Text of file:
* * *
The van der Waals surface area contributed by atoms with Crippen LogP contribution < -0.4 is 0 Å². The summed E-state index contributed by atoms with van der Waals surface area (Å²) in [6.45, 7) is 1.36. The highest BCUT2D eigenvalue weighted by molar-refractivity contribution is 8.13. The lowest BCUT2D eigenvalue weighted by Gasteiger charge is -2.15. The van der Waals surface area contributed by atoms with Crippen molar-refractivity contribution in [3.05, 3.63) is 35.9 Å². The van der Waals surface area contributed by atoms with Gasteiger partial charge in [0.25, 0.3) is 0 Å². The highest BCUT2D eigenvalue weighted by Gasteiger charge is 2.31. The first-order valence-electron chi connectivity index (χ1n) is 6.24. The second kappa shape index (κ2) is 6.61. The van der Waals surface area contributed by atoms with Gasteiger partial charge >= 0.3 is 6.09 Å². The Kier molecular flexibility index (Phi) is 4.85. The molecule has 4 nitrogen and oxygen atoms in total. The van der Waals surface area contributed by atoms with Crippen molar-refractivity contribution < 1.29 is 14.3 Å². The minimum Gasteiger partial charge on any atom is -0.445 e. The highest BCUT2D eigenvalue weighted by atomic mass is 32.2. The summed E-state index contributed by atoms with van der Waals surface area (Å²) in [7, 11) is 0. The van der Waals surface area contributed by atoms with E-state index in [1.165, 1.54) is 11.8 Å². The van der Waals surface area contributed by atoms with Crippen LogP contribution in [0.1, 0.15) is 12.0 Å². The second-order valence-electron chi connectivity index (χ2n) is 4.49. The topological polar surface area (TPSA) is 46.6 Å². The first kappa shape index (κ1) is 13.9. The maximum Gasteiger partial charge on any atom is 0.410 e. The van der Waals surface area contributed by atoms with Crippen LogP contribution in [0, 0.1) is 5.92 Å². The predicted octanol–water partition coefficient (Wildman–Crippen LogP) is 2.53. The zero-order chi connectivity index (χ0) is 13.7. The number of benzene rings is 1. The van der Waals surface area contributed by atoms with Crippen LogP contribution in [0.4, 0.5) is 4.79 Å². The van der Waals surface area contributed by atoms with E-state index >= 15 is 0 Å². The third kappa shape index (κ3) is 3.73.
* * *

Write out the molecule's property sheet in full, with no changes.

The van der Waals surface area contributed by atoms with Crippen LogP contribution < -0.4 is 0 Å². The summed E-state index contributed by atoms with van der Waals surface area (Å²) in [6.45, 7) is 1.36. The highest BCUT2D eigenvalue weighted by molar-refractivity contribution is 8.13. The lowest BCUT2D eigenvalue weighted by Gasteiger charge is -2.15. The van der Waals surface area contributed by atoms with Crippen molar-refractivity contribution in [3.05, 3.63) is 35.9 Å². The van der Waals surface area contributed by atoms with Gasteiger partial charge in [0.25, 0.3) is 0 Å². The highest BCUT2D eigenvalue weighted by Gasteiger charge is 2.31. The first-order valence-electron chi connectivity index (χ1n) is 6.24. The second kappa shape index (κ2) is 6.61. The van der Waals surface area contributed by atoms with Gasteiger partial charge >= 0.3 is 6.09 Å². The Kier molecular flexibility index (Phi) is 4.85. The molecule has 4 nitrogen and oxygen atoms in total. The van der Waals surface area contributed by atoms with Crippen molar-refractivity contribution < 1.29 is 14.3 Å². The minimum Gasteiger partial charge on any atom is -0.445 e. The highest BCUT2D eigenvalue weighted by atomic mass is 32.2. The summed E-state index contributed by atoms with van der Waals surface area (Å²) in [7, 11) is 0. The van der Waals surface area contributed by atoms with E-state index in [1.165, 1.54) is 11.8 Å². The van der Waals surface area contributed by atoms with Crippen LogP contribution in [0.1, 0.15) is 12.0 Å². The second-order valence-electron chi connectivity index (χ2n) is 4.49. The topological polar surface area (TPSA) is 46.6 Å². The first kappa shape index (κ1) is 13.9. The maximum Gasteiger partial charge on any atom is 0.410 e. The van der Waals surface area contributed by atoms with Crippen LogP contribution in [0, 0.1) is 5.92 Å². The predicted octanol–water partition coefficient (Wildman–Crippen LogP) is 2.53. The zero-order chi connectivity index (χ0) is 13.7. The number of benzene rings is 1. The van der Waals surface area contributed by atoms with Crippen LogP contribution in [0.4, 0.5) is 4.79 Å². The van der Waals surface area contributed by atoms with E-state index >= 15 is 0 Å². The third kappa shape index (κ3) is 3.73.